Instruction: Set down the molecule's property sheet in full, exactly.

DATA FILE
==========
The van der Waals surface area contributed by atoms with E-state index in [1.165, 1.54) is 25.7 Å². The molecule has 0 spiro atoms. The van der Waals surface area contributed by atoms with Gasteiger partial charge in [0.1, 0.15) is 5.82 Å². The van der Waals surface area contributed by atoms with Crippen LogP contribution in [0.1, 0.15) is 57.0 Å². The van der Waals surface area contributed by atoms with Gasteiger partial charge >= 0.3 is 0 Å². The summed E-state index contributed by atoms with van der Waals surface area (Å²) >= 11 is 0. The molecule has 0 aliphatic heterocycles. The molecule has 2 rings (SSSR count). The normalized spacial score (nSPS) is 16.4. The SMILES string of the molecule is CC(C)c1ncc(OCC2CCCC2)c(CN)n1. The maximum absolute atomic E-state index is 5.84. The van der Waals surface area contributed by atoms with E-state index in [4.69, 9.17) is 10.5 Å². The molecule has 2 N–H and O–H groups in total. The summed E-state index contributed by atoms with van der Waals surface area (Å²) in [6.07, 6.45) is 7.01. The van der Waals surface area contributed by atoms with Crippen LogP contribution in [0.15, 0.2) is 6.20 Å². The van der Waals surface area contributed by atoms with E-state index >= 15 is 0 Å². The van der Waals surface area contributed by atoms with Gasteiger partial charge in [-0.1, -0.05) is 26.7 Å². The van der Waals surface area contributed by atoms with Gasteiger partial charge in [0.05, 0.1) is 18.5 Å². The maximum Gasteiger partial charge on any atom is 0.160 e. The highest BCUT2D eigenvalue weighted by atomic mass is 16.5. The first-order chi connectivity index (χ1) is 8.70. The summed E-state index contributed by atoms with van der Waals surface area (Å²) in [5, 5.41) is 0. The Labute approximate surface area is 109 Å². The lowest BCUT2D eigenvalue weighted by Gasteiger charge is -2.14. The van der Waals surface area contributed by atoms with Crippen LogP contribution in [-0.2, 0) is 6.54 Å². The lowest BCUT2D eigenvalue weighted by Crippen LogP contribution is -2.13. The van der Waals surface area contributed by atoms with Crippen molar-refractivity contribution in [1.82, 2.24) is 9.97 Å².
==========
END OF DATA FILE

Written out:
The van der Waals surface area contributed by atoms with E-state index in [1.165, 1.54) is 25.7 Å². The molecule has 0 spiro atoms. The van der Waals surface area contributed by atoms with Gasteiger partial charge in [0.1, 0.15) is 5.82 Å². The van der Waals surface area contributed by atoms with Crippen LogP contribution in [0.1, 0.15) is 57.0 Å². The van der Waals surface area contributed by atoms with Gasteiger partial charge >= 0.3 is 0 Å². The summed E-state index contributed by atoms with van der Waals surface area (Å²) >= 11 is 0. The molecule has 0 aliphatic heterocycles. The molecule has 2 rings (SSSR count). The normalized spacial score (nSPS) is 16.4. The SMILES string of the molecule is CC(C)c1ncc(OCC2CCCC2)c(CN)n1. The maximum absolute atomic E-state index is 5.84. The van der Waals surface area contributed by atoms with E-state index in [4.69, 9.17) is 10.5 Å². The molecule has 2 N–H and O–H groups in total. The summed E-state index contributed by atoms with van der Waals surface area (Å²) in [6.07, 6.45) is 7.01. The van der Waals surface area contributed by atoms with Crippen LogP contribution in [0.15, 0.2) is 6.20 Å². The van der Waals surface area contributed by atoms with E-state index >= 15 is 0 Å². The van der Waals surface area contributed by atoms with Gasteiger partial charge in [-0.1, -0.05) is 26.7 Å². The van der Waals surface area contributed by atoms with Gasteiger partial charge in [0.05, 0.1) is 18.5 Å². The maximum Gasteiger partial charge on any atom is 0.160 e. The highest BCUT2D eigenvalue weighted by atomic mass is 16.5. The first-order chi connectivity index (χ1) is 8.70. The summed E-state index contributed by atoms with van der Waals surface area (Å²) in [5, 5.41) is 0. The Labute approximate surface area is 109 Å². The lowest BCUT2D eigenvalue weighted by Gasteiger charge is -2.14. The van der Waals surface area contributed by atoms with Crippen LogP contribution in [-0.2, 0) is 6.54 Å². The lowest BCUT2D eigenvalue weighted by Crippen LogP contribution is -2.13. The van der Waals surface area contributed by atoms with Crippen molar-refractivity contribution in [1.82, 2.24) is 9.97 Å².